“Contactors and fuses are mission-critical components within DC fast chargers,” Dai added. “Contactors provide safe circuit continuity during normal charging or separate the overcurrent, while fuses protect the charging system during hazardous short-circuit and overcurrent conditions. The key is to have contactors and fuses that can work in tandem to ensure seamless protection for the chargers during normal operating and overcurrent conditions.”
Circuit protection solutions (Source: Sensata Technologies)
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The electromechanical triggering mechanism of Sensata’s GigaFuse increases system efficiency, eliminates thermal aging, and provides design flexibility for electrical protection. (Source: Sensata Technologies)
Contactors and fuses
Higher voltage levels and higher power charging for contactors means the products need to have increased breaking capability, and customers are asking for contactors rated to 1,000 V and 500 A, said Dai. In addition, another required functionality is the bidirectionality of the contactor that allows both the charging of EV batteries from the grid and vehicle-to-grid (V2G) system that would allow the exploitation of grid intelligence in an energy exchange market.
“In addition to V2G, dynamic power allocation is a technology trend that tailors charging to actual demand by combining or sharing power from multiple charging ports,” said Dai. “The bidirectional functionality of contactors enables chargers to allocate the power dynamically by allowing the current flow either forward or backward.”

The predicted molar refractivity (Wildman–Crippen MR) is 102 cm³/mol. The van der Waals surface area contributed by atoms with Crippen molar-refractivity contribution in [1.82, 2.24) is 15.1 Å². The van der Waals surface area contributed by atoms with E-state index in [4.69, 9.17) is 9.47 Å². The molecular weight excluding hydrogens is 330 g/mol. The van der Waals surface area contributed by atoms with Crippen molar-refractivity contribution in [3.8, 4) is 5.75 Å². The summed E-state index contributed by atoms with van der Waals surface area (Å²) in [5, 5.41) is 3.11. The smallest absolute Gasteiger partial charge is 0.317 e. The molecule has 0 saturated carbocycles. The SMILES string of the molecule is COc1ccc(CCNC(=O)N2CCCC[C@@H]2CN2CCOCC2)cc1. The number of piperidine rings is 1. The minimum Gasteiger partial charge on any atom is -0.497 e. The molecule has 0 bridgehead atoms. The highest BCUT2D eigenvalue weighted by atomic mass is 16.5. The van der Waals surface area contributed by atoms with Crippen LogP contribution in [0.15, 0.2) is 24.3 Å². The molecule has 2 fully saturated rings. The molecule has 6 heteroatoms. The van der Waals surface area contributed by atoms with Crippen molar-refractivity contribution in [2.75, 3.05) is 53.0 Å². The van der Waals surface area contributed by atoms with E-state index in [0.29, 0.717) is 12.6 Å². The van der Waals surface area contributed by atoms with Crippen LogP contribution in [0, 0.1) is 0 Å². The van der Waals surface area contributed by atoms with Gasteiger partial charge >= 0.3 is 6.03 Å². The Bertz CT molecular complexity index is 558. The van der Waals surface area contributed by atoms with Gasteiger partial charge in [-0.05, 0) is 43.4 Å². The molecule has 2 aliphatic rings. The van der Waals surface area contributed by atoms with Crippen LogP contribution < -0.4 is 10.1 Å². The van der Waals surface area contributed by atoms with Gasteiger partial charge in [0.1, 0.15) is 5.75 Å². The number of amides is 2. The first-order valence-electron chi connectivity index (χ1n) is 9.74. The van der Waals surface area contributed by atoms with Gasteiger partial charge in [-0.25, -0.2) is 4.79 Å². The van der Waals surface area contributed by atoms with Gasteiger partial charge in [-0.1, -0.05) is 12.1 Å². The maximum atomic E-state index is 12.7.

The contactor technology used by Sensata Technologies is hermetically sealed and filled with gas, thus providing the necessary power to switch with the required robustness in a relatively small size compared with open-air contactors. Sensata continues its strategy in sealed switching technologies with the introduction of high-voltage fuse products. GigaFuse is a hermetically sealed electromechanical fuse designed for high-voltage and high-power fuse application requirements. “The GiagFuse series includes fuse products with both passive and passive/active combinations; it significantly increases system efficiency, eliminates thermal aging, and provides design flexibility for electrical protection,” said Dai.
To address emerging technical challenges of high-power applications, Sensata provides new integrated technology for electrical protection. “A new solution that we will be sampling for customers ahead of full launch is the PyroTactor, the world’s first contactor with integrated pyro fuse,” said Dai. “The GFC PyroTactor combines the function of HV fuses and contactors in a single device, thereby eliminating the need to size each component separately. The GFC Series is bidirectional and capable of handling system voltages up to 1,500 V, and features include passive and active triggering. This new design significantly reduces the design complexity of contactor and fuse pairing, eliminates thermal aging, and significantly reduces install time, complexity, and cost.”
>> This article was originally published on our sister site, Power Electronics News.